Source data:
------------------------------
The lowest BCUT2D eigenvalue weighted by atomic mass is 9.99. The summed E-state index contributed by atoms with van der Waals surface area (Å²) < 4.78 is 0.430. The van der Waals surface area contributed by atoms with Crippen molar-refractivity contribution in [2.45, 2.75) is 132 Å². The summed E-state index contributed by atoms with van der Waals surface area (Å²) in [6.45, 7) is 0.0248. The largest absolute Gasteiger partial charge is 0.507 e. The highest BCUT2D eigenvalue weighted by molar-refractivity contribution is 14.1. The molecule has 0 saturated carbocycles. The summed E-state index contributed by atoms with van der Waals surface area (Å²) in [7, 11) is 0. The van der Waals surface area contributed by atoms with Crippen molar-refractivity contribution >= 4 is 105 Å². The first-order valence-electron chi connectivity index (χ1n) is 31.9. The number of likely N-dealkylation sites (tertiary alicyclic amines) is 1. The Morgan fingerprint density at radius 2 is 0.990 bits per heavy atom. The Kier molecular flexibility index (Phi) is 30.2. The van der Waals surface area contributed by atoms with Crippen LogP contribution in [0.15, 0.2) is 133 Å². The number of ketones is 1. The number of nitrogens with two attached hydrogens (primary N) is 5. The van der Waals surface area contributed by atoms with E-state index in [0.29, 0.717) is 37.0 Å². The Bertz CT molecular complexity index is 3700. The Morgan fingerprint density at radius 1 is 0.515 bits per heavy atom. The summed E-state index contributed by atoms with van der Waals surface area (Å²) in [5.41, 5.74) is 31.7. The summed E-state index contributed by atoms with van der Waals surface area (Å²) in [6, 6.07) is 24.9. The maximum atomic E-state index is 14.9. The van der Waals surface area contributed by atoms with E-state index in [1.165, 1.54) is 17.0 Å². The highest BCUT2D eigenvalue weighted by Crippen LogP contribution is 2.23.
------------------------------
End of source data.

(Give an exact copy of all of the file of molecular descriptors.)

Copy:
The lowest BCUT2D eigenvalue weighted by atomic mass is 9.99. The summed E-state index contributed by atoms with van der Waals surface area (Å²) < 4.78 is 0.430. The van der Waals surface area contributed by atoms with Crippen molar-refractivity contribution in [2.45, 2.75) is 132 Å². The summed E-state index contributed by atoms with van der Waals surface area (Å²) in [6.45, 7) is 0.0248. The largest absolute Gasteiger partial charge is 0.507 e. The highest BCUT2D eigenvalue weighted by molar-refractivity contribution is 14.1. The molecule has 0 saturated carbocycles. The summed E-state index contributed by atoms with van der Waals surface area (Å²) in [7, 11) is 0. The van der Waals surface area contributed by atoms with Crippen molar-refractivity contribution >= 4 is 105 Å². The first-order valence-electron chi connectivity index (χ1n) is 31.9. The number of likely N-dealkylation sites (tertiary alicyclic amines) is 1. The Morgan fingerprint density at radius 2 is 0.990 bits per heavy atom. The Kier molecular flexibility index (Phi) is 30.2. The van der Waals surface area contributed by atoms with Crippen LogP contribution in [0.15, 0.2) is 133 Å². The number of ketones is 1. The number of nitrogens with two attached hydrogens (primary N) is 5. The van der Waals surface area contributed by atoms with E-state index in [0.29, 0.717) is 37.0 Å². The Bertz CT molecular complexity index is 3700. The Morgan fingerprint density at radius 1 is 0.515 bits per heavy atom. The summed E-state index contributed by atoms with van der Waals surface area (Å²) in [5.41, 5.74) is 31.7. The summed E-state index contributed by atoms with van der Waals surface area (Å²) in [6, 6.07) is 24.9. The maximum atomic E-state index is 14.9. The van der Waals surface area contributed by atoms with E-state index in [1.165, 1.54) is 17.0 Å². The highest BCUT2D eigenvalue weighted by Crippen LogP contribution is 2.23.